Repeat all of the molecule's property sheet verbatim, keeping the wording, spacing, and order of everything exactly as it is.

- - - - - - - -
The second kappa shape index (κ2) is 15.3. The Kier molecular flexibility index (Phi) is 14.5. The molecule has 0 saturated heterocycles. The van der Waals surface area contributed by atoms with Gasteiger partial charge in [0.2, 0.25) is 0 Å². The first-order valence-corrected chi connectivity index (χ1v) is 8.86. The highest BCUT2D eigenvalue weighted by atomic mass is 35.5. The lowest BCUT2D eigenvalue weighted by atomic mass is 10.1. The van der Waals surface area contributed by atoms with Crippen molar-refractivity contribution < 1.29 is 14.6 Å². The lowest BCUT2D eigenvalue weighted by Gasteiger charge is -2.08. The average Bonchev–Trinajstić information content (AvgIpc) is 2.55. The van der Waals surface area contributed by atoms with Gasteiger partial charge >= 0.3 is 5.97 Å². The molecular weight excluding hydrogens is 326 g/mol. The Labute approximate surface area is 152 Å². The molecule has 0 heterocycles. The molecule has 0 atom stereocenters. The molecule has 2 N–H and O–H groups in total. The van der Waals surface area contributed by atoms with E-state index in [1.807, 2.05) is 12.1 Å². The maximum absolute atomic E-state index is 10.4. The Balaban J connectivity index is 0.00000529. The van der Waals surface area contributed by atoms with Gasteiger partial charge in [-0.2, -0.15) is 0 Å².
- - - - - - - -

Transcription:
The second kappa shape index (κ2) is 15.3. The Kier molecular flexibility index (Phi) is 14.5. The molecule has 0 saturated heterocycles. The van der Waals surface area contributed by atoms with Gasteiger partial charge in [0.2, 0.25) is 0 Å². The first-order valence-corrected chi connectivity index (χ1v) is 8.86. The highest BCUT2D eigenvalue weighted by atomic mass is 35.5. The lowest BCUT2D eigenvalue weighted by atomic mass is 10.1. The van der Waals surface area contributed by atoms with Crippen molar-refractivity contribution < 1.29 is 14.6 Å². The lowest BCUT2D eigenvalue weighted by Gasteiger charge is -2.08. The average Bonchev–Trinajstić information content (AvgIpc) is 2.55. The van der Waals surface area contributed by atoms with Gasteiger partial charge >= 0.3 is 5.97 Å². The molecular weight excluding hydrogens is 326 g/mol. The Labute approximate surface area is 152 Å². The molecule has 0 heterocycles. The molecule has 0 atom stereocenters. The molecule has 2 N–H and O–H groups in total. The van der Waals surface area contributed by atoms with E-state index in [1.807, 2.05) is 12.1 Å². The maximum absolute atomic E-state index is 10.4. The Balaban J connectivity index is 0.00000529. The van der Waals surface area contributed by atoms with Gasteiger partial charge in [-0.2, -0.15) is 0 Å².